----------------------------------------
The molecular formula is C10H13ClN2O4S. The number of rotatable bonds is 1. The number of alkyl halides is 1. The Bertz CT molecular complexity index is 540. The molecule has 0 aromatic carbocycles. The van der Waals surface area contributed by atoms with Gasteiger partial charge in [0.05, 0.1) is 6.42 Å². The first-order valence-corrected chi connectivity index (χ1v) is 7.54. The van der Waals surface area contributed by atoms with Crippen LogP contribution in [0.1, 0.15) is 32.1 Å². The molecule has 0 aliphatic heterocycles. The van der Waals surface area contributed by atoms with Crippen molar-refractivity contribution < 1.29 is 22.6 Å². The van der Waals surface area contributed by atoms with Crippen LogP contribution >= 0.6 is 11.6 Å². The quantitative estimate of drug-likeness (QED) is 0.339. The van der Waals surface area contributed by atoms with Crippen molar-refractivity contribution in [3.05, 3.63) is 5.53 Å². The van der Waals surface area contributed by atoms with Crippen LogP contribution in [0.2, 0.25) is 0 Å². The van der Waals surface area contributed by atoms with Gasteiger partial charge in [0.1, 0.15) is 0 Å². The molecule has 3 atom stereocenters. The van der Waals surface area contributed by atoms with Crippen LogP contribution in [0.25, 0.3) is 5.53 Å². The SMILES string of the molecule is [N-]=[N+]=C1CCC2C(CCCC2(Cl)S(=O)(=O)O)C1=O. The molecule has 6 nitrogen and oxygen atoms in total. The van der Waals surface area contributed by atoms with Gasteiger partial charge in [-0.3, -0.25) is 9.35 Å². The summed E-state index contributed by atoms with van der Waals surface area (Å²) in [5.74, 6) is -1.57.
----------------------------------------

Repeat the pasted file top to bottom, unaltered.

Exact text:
The molecular formula is C10H13ClN2O4S. The number of rotatable bonds is 1. The number of alkyl halides is 1. The Bertz CT molecular complexity index is 540. The molecule has 0 aromatic carbocycles. The van der Waals surface area contributed by atoms with Gasteiger partial charge in [0.05, 0.1) is 6.42 Å². The first-order valence-corrected chi connectivity index (χ1v) is 7.54. The van der Waals surface area contributed by atoms with Crippen LogP contribution in [0.1, 0.15) is 32.1 Å². The molecule has 0 aliphatic heterocycles. The van der Waals surface area contributed by atoms with Crippen molar-refractivity contribution < 1.29 is 22.6 Å². The van der Waals surface area contributed by atoms with Crippen LogP contribution >= 0.6 is 11.6 Å². The quantitative estimate of drug-likeness (QED) is 0.339. The van der Waals surface area contributed by atoms with Crippen molar-refractivity contribution in [3.05, 3.63) is 5.53 Å². The van der Waals surface area contributed by atoms with Crippen LogP contribution in [0.2, 0.25) is 0 Å². The van der Waals surface area contributed by atoms with Gasteiger partial charge in [0.1, 0.15) is 0 Å². The molecule has 3 atom stereocenters. The van der Waals surface area contributed by atoms with Crippen LogP contribution in [0.25, 0.3) is 5.53 Å². The SMILES string of the molecule is [N-]=[N+]=C1CCC2C(CCCC2(Cl)S(=O)(=O)O)C1=O. The molecule has 6 nitrogen and oxygen atoms in total. The van der Waals surface area contributed by atoms with Gasteiger partial charge in [-0.3, -0.25) is 9.35 Å². The summed E-state index contributed by atoms with van der Waals surface area (Å²) in [5.74, 6) is -1.57.